Seven Tim Hortons restaurants in Minnesota have been sued by their parent company over a dispute about overdue franchise fee payments.
The lawsuit, filed in federal court in Miami, claims that the Minnesota restaurants and their developer failed to pay royalties, advertising, opening fees and other charges required by franchise and other agreements. A developer involved with the restaurants did not return phone calls for comment.
Founded as a single store in Canada with U.S. operations based in Miami, Tim Hortons is a restaurant chain with more than 4,600 cafes, including more than 3,600 in Canada. It is known for premium coffee, doughnuts and other baked goods, sandwiches and other quick-service food.
Tim Hortons is owned by Restaurant Brands International Inc., which also owns Burger King and Popeyes.
The lawsuit states that each of the seven franchises in question is obligated to pay Tim Hortons USA, Inc. a royalty equal to a percentage of weekly gross sales for use of the company’s system, and a certain percentage of monthly gross sales in return for advertising, sales promotion and public-relations costs on behalf of all Tim Hortons restaurants.
The developer of the seven franchises also must pay Tim Hortons USA for opening fees and other costs related to new restaurants.
The lawsuit claims that the franchisees and developer failed to make those payments and are therefore in breach of those agreements. An attorney for Tim Hortons USA declined further comment on details of the litigation, including how much the company is seeking in overdue royalties and other payments.
Tim Hortons has a handful of restaurants in Minnesota, but in June 2016 it also signed a deal with the Bloomington firm Restaurant Development Partners Corp. for exclusive rights to develop additional Tim Hortons restaurants in several parts of Minnesota and Wisconsin that include the Twin Cities metro area.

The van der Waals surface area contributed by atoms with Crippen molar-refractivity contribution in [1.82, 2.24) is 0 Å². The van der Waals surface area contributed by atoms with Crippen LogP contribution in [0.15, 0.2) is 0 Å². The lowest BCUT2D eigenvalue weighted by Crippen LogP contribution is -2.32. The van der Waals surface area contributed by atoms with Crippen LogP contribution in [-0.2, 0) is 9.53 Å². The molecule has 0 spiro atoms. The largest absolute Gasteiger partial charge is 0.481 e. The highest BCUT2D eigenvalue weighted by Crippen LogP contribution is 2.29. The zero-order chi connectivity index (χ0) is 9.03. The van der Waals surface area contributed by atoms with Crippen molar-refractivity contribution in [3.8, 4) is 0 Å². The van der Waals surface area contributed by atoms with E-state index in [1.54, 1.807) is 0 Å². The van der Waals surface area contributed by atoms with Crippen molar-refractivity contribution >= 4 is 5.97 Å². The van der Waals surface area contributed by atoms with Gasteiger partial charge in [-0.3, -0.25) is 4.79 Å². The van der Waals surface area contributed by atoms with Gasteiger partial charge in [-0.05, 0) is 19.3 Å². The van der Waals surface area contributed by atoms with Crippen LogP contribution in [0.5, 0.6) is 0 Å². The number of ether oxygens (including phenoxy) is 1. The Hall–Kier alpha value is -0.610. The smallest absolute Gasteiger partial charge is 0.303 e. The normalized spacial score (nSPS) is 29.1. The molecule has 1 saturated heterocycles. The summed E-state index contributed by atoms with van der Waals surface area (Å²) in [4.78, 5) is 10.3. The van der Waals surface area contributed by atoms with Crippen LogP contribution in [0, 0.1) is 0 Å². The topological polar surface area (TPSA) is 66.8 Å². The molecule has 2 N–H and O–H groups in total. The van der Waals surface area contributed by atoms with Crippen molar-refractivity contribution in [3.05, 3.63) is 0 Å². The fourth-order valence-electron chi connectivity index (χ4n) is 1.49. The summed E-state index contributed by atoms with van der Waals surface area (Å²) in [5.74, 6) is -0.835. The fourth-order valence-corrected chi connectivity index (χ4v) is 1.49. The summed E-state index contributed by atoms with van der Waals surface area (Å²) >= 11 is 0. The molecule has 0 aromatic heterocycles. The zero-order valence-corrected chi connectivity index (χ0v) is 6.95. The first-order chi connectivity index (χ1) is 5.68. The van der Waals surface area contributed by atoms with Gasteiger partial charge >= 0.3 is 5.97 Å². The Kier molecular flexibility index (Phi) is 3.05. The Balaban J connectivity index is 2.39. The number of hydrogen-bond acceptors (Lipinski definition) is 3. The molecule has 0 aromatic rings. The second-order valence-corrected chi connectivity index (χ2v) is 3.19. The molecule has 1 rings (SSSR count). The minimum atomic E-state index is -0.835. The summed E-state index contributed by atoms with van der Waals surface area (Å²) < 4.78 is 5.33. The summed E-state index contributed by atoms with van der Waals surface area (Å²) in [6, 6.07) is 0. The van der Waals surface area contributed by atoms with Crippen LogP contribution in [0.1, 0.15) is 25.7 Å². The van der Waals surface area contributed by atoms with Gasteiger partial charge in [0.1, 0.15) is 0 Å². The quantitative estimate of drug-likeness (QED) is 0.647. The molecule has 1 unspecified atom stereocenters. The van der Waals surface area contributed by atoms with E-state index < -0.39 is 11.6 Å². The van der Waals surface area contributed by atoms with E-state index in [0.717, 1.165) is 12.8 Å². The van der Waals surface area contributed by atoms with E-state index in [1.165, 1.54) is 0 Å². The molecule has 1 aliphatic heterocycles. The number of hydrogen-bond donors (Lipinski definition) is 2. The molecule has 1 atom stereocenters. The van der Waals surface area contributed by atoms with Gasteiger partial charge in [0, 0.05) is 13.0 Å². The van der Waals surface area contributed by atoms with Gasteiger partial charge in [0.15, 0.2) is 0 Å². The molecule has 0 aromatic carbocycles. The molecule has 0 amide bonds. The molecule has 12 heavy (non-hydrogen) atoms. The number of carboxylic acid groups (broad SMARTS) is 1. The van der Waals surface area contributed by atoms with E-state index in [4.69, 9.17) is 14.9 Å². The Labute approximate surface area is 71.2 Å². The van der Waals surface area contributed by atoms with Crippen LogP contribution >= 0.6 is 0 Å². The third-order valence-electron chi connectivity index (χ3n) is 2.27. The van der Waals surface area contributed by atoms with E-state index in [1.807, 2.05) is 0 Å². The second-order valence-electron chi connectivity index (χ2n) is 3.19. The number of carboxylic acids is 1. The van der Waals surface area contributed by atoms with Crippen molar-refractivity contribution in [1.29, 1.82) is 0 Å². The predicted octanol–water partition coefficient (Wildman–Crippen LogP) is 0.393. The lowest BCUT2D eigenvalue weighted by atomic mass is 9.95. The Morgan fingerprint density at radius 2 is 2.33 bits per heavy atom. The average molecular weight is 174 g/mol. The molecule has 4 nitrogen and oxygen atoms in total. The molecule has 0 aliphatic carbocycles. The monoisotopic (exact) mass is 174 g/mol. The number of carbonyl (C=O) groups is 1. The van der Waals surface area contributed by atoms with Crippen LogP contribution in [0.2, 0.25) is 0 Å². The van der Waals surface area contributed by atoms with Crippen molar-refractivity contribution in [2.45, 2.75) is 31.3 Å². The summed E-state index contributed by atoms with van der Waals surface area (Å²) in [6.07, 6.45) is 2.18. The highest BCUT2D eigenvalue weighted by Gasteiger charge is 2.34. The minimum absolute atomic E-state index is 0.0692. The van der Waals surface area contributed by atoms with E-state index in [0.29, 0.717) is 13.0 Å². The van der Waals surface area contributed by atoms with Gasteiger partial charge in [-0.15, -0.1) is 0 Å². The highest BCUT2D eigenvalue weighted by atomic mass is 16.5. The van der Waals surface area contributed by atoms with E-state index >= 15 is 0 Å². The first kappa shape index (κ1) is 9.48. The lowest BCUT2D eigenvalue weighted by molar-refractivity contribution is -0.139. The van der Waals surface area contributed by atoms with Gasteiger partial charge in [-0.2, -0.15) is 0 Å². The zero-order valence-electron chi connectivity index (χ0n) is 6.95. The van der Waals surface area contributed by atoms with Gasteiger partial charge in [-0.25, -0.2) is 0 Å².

Franchises in the lawsuit include restaurants in Bloomington, Dinkytown near the University of Minnesota, Brooklyn Park, Minneapolis, Maplewood, Bemidji and Savage. Some of the franchises have been open for only a short time. The Savage location held its grand opening in August, followed by Maplewood in September. Tim Hortons Cafe and Bake Shop in Bemidji opened in October, and the locations in Dinkytown and at the Mall of America opened a year ago.
Executives at Restaurant Development Partners Corp. did not return phone calls to comment on the lawsuit.
Tim Hortons is also involved in a Missouri dispute, but it is the company that is being sued by a franchise developer.
Show Me Hospitality, the developer for Tim Hortons in the greater St. Louis area, sued the company for $50 million in monetary damages for allegedly failing to provide advertising and branding during a critical time when Tim Hortons was entering the St. Louis market, and for withholding approval of new locations and financial partners.
Show Me Hospitality officials have said the company began demanding that it open 200 new restaurants instead of 40 in the area shortly after Brazilian-based 3G Capital acquired the merged Burger King and Tim Hortons in 2014 and began running them under the newly formed Canadian firm, Restaurant Brands International Inc.
Restaurant Brands also is facing two class-action lawsuits related to Tim Hortons, including an $850 million case filed last month by a number of the restaurant’s franchisees in Canada.